You don't want artifacts such as chromatic aberrations, flare, or vignetting to make their way into your portraits. In general, the more complex an optical design is, the more prone it is to various aberrations. Lenses with poor coatings or no hood are susceptible to flare or ghosting, so they should be avoided. Normal and short telephoto lenses generally don't exhibit very many aberrations because their designs don't require any optical "magic". Again, this is why lenses in the 50mm - 85mm range are so well-suited for portraiture. Longer telephoto lenses would have more aberrations, or the might simply be too heavy or difficult to handle.
So, to sum things up, here's what we are looking for in a good portrait lens:
- Fixed focal length
- Between 50mm and 85mm (normal to short telephoto)
- Fast aperture and nice bokeh
- Sharp wide-open
- Modern lens coatings
Although there are many lenses that satisfy all of these criteria, the most important aspect of a portrait lens is without a doubt its ability to render smooth out-of-focus areas. Therefore, we've prepared this short video showing you what you can accomplish with a fast DA 50mm F1.8 lens (known for having good bokeh) compared to the Pentax 18-55mm kit lens:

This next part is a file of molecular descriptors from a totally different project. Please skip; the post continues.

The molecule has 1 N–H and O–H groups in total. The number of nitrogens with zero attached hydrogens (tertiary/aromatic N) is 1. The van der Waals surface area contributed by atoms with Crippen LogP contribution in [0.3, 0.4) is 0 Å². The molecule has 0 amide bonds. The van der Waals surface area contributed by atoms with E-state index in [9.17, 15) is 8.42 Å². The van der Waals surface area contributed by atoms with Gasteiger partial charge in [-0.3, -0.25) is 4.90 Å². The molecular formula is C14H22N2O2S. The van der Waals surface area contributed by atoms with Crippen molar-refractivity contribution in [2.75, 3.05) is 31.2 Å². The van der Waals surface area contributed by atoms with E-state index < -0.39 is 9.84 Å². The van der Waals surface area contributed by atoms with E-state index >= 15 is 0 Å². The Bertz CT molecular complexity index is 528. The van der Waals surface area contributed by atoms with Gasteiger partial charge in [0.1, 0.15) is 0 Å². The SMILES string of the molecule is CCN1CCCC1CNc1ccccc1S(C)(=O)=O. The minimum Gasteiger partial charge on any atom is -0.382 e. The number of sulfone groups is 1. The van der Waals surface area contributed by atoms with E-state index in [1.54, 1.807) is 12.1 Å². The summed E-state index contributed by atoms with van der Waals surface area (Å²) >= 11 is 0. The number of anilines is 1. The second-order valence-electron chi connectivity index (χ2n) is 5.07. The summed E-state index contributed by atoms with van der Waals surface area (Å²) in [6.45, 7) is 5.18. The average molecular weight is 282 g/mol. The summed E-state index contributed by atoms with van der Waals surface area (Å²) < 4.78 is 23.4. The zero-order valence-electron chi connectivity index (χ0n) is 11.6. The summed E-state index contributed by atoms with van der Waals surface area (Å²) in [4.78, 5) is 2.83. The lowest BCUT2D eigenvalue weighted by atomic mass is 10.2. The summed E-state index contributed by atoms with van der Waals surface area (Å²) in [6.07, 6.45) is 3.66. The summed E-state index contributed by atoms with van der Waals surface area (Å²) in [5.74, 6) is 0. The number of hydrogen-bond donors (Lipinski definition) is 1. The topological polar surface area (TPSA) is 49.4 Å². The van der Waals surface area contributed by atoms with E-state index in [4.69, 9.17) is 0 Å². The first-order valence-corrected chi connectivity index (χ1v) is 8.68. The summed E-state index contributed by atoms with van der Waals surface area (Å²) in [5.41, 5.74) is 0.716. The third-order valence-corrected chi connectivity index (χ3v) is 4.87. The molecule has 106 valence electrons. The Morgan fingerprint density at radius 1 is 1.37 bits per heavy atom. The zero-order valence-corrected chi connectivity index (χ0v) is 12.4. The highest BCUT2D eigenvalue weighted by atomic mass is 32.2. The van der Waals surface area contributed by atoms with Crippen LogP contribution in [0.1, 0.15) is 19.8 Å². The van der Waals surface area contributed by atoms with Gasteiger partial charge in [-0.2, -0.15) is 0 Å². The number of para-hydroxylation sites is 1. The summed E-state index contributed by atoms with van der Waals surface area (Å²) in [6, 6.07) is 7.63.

If you currently just have the kit lens are are looking to step up to a fast portrait prime, here's a list what is currently available for Pentax:
Pentax-DA 50mm F1.8
|This is an entry-level prime lens and we strongly recommend it as a first prime for those of you who only have zoom lenses. While it delivers exceptional image quality at a great price, it has a plastic lens mount and does not include a dedicated lens hood.|
Pentax-DA* 55mm F1.4